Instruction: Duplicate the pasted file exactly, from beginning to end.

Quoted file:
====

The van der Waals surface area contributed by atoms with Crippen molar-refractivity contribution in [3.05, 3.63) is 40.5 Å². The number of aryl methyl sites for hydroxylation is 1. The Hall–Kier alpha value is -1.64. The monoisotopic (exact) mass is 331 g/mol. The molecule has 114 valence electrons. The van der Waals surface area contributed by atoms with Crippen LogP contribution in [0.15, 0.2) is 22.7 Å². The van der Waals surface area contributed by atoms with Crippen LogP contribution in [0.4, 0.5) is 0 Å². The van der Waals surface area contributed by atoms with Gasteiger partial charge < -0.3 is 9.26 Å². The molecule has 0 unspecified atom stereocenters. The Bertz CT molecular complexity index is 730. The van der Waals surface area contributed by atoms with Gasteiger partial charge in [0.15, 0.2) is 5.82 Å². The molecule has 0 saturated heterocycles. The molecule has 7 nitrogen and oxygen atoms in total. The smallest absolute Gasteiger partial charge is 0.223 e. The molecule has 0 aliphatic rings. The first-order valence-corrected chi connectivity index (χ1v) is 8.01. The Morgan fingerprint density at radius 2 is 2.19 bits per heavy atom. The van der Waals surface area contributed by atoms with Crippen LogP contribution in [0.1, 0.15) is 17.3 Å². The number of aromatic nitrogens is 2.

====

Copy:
The van der Waals surface area contributed by atoms with Crippen molar-refractivity contribution in [3.05, 3.63) is 40.5 Å². The number of aryl methyl sites for hydroxylation is 1. The Hall–Kier alpha value is -1.64. The monoisotopic (exact) mass is 331 g/mol. The molecule has 114 valence electrons. The van der Waals surface area contributed by atoms with Crippen LogP contribution in [0.15, 0.2) is 22.7 Å². The van der Waals surface area contributed by atoms with Crippen LogP contribution in [0.4, 0.5) is 0 Å². The van der Waals surface area contributed by atoms with Gasteiger partial charge < -0.3 is 9.26 Å². The molecule has 0 unspecified atom stereocenters. The Bertz CT molecular complexity index is 730. The van der Waals surface area contributed by atoms with Gasteiger partial charge in [0.15, 0.2) is 5.82 Å². The molecule has 0 saturated heterocycles. The molecule has 7 nitrogen and oxygen atoms in total. The smallest absolute Gasteiger partial charge is 0.223 e. The molecule has 0 aliphatic rings. The first-order valence-corrected chi connectivity index (χ1v) is 8.01. The Morgan fingerprint density at radius 2 is 2.19 bits per heavy atom. The van der Waals surface area contributed by atoms with Crippen LogP contribution in [0.1, 0.15) is 17.3 Å². The number of aromatic nitrogens is 2.